• Select a model that can wash in cold water. Although the washing performance is generally reduced when you use cold water, you typically save 80% to 90% of the energy. Even if you only use cold water washing half of the time, you will be saving nearly half the energy. Ensuring that there is a cold rinse option for all of the common programs is also important.
  • Spin performance is important, especially if you dry some or all of your loads in a clothes dryer. There are good and bad spin performers in both top and front loading models, so check the spin performance on the web site for those models you are considering.
  • Look for a machine that has both a hot and cold water connection - if you use solar, gas or off peak electric hot water, the total cost of energy will be greatly reduced for those loads which you do wash on a warm setting. Internal water heating is generally more expensive, although front loading machines use less water and less energy overall, so the cost differential is not that great.
  • Suds saver options are important for those areas where water supplies are limited and there can be energy savings as well.

Find out more at: Energy Rating
Buying a Refrigerator and Freezer
The refrigerator is the single biggest power consumer in many households. A typical refrigerator uses between 600 and 900 kilowatt hours per year, although an efficient one will use somewhat less (depending on the size). Refrigerators and freezers typically make up over 20% of total residential electricity consumption. Nearly all households have at least one refrigerator and about 30% own two. Nearly 60% of households own a separate freezer.

When buying a new refrigerator, consider the following:
  • Make sure you check the energy label before you buy.
  • Generally, the larger the refrigerator, the greater the energy consumption. A model that is too large will waste space and energy; too small could mean extra trips to the supermarket and inconvenience.
  • It is usually less costly to run one larger refrigerator than two smaller ones, but check the energy consumption on the label when assessing the options.
  • Two door refrigerators with a top or bottom freezer are generally more efficient than side by side models - check the stars and the energy consumption before you buy.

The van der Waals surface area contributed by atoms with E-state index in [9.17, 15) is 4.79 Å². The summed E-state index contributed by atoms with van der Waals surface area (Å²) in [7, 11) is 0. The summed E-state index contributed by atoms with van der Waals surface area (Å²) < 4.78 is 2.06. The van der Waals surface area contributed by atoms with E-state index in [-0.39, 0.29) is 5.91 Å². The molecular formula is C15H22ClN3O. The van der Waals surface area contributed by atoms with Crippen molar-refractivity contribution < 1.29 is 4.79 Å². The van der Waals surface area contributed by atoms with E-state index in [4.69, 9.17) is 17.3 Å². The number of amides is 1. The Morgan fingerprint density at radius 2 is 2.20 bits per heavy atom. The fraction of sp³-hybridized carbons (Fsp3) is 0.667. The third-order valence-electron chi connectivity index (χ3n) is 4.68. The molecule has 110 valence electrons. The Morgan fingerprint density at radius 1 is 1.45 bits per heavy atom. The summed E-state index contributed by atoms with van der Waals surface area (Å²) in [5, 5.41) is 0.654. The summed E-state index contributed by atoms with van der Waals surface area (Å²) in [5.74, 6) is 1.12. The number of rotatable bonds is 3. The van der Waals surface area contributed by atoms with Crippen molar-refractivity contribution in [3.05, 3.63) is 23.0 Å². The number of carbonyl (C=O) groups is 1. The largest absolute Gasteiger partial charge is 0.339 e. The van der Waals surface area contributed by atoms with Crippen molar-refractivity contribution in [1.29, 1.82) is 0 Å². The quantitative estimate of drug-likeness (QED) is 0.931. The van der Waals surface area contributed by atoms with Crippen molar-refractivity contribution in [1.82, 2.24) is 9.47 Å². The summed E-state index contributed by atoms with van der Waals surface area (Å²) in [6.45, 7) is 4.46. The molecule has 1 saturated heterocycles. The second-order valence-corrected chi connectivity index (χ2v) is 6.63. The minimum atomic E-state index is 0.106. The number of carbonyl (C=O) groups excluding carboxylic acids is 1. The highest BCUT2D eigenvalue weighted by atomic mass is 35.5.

• Automatic ice-makers and through-the-door dispensers will increase both the energy use (typically 100 to 150 kilowatt hours/year) and the purchase price.
  • Manual defrost models have tended to use less energy than frost free models (automatic defrost), but these must be defrosted periodically to remain energy efficient. However, the best frost free models on the market are now as good as manual defrost models - check the energy label!
  • If two different sized refrigerators use the same amount of energy, the larger model can be considered more efficient because it keeps more space cold with same amount of electricity. 

Find out more at: Energy Rating
Buying a Dryer
About 55% of households in Australia own a clothes dryer. You can save a significant amount of energy by buying a model that senses dryness and automatically shuts off.
Clothes dryer uses varies widely, with some households using them as little as once per month while others use them to dry every load that they wash. If you are a moderate to heavy user of a dryer, it is important to pay particular attention to the star rating when you buy, but you may also want to consider a gas fired dryer which, although more expensive to buy and install, will be cheaper to run, dry faster and have lower greenhouse gas emissions. (Gas dryers do not have star rating labels in Australia). Another option is a heat pump dryer which is extremely efficient, but is also substantially more expensive to buy.
Find out more at: Energy Rating